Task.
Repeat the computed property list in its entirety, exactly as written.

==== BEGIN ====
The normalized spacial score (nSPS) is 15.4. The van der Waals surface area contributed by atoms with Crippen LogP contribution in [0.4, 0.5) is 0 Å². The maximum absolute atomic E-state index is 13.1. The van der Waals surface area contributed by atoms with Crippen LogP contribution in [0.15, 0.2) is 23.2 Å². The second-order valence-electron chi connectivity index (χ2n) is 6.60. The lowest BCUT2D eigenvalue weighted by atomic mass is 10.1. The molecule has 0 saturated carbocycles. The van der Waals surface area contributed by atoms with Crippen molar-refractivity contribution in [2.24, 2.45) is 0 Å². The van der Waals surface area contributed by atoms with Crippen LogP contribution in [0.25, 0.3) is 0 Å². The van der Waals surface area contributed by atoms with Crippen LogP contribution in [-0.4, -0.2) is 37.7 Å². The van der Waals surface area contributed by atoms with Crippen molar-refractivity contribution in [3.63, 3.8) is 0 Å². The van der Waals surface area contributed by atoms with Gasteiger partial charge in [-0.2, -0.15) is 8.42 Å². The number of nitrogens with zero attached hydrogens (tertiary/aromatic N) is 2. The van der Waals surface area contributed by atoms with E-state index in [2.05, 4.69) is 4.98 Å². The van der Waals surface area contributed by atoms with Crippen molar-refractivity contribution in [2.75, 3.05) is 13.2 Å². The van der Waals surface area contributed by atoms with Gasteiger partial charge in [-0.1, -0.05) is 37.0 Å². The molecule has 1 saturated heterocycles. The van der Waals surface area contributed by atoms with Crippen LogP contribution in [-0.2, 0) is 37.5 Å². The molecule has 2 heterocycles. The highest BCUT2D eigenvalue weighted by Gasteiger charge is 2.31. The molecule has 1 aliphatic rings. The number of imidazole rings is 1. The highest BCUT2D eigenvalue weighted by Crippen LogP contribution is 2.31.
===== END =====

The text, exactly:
The normalized spacial score (nSPS) is 15.4. The van der Waals surface area contributed by atoms with Crippen LogP contribution in [0.4, 0.5) is 0 Å². The maximum absolute atomic E-state index is 13.1. The van der Waals surface area contributed by atoms with Crippen LogP contribution in [0.15, 0.2) is 23.2 Å². The second-order valence-electron chi connectivity index (χ2n) is 6.60. The lowest BCUT2D eigenvalue weighted by atomic mass is 10.1. The molecule has 0 saturated carbocycles. The van der Waals surface area contributed by atoms with Crippen molar-refractivity contribution in [2.24, 2.45) is 0 Å². The van der Waals surface area contributed by atoms with Crippen LogP contribution in [0.25, 0.3) is 0 Å². The van der Waals surface area contributed by atoms with Crippen LogP contribution in [-0.4, -0.2) is 37.7 Å². The van der Waals surface area contributed by atoms with Crippen molar-refractivity contribution in [3.63, 3.8) is 0 Å². The van der Waals surface area contributed by atoms with Gasteiger partial charge in [-0.2, -0.15) is 8.42 Å². The number of nitrogens with zero attached hydrogens (tertiary/aromatic N) is 2. The van der Waals surface area contributed by atoms with E-state index in [2.05, 4.69) is 4.98 Å². The van der Waals surface area contributed by atoms with Crippen molar-refractivity contribution in [2.75, 3.05) is 13.2 Å². The van der Waals surface area contributed by atoms with Gasteiger partial charge in [-0.1, -0.05) is 37.0 Å². The molecule has 1 saturated heterocycles. The van der Waals surface area contributed by atoms with Crippen LogP contribution in [-0.2, 0) is 37.5 Å². The molecule has 2 heterocycles. The highest BCUT2D eigenvalue weighted by Gasteiger charge is 2.31. The molecule has 1 aliphatic rings. The number of imidazole rings is 1. The highest BCUT2D eigenvalue weighted by Crippen LogP contribution is 2.31.